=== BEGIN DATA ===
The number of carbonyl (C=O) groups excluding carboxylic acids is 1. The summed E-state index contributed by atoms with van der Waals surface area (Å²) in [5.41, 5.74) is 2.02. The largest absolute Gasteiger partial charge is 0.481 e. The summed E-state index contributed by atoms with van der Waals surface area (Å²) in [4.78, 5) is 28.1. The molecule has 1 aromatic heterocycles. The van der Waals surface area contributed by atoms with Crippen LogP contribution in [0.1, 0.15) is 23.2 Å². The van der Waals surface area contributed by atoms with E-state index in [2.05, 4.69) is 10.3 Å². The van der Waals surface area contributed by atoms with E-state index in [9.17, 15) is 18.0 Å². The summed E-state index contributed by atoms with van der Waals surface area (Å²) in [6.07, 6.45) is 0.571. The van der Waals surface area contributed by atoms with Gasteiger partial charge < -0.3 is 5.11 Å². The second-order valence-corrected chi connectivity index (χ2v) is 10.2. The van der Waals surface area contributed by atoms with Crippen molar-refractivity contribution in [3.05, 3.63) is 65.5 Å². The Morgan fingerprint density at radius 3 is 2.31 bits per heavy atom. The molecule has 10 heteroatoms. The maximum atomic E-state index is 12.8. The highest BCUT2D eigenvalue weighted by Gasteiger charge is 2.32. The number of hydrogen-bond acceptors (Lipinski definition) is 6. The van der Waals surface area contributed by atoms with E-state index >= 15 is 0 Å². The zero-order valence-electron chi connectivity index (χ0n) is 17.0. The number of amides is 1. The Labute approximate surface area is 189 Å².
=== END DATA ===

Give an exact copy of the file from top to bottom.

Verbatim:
The number of carbonyl (C=O) groups excluding carboxylic acids is 1. The summed E-state index contributed by atoms with van der Waals surface area (Å²) in [5.41, 5.74) is 2.02. The largest absolute Gasteiger partial charge is 0.481 e. The summed E-state index contributed by atoms with van der Waals surface area (Å²) in [4.78, 5) is 28.1. The molecule has 1 aromatic heterocycles. The van der Waals surface area contributed by atoms with Crippen LogP contribution in [0.1, 0.15) is 23.2 Å². The van der Waals surface area contributed by atoms with E-state index in [2.05, 4.69) is 10.3 Å². The van der Waals surface area contributed by atoms with E-state index in [9.17, 15) is 18.0 Å². The summed E-state index contributed by atoms with van der Waals surface area (Å²) in [6.07, 6.45) is 0.571. The van der Waals surface area contributed by atoms with Gasteiger partial charge < -0.3 is 5.11 Å². The second-order valence-corrected chi connectivity index (χ2v) is 10.2. The van der Waals surface area contributed by atoms with Crippen molar-refractivity contribution in [3.05, 3.63) is 65.5 Å². The Morgan fingerprint density at radius 3 is 2.31 bits per heavy atom. The molecule has 10 heteroatoms. The maximum atomic E-state index is 12.8. The highest BCUT2D eigenvalue weighted by Gasteiger charge is 2.32. The number of hydrogen-bond acceptors (Lipinski definition) is 6. The van der Waals surface area contributed by atoms with E-state index >= 15 is 0 Å². The zero-order valence-electron chi connectivity index (χ0n) is 17.0. The number of amides is 1. The Labute approximate surface area is 189 Å².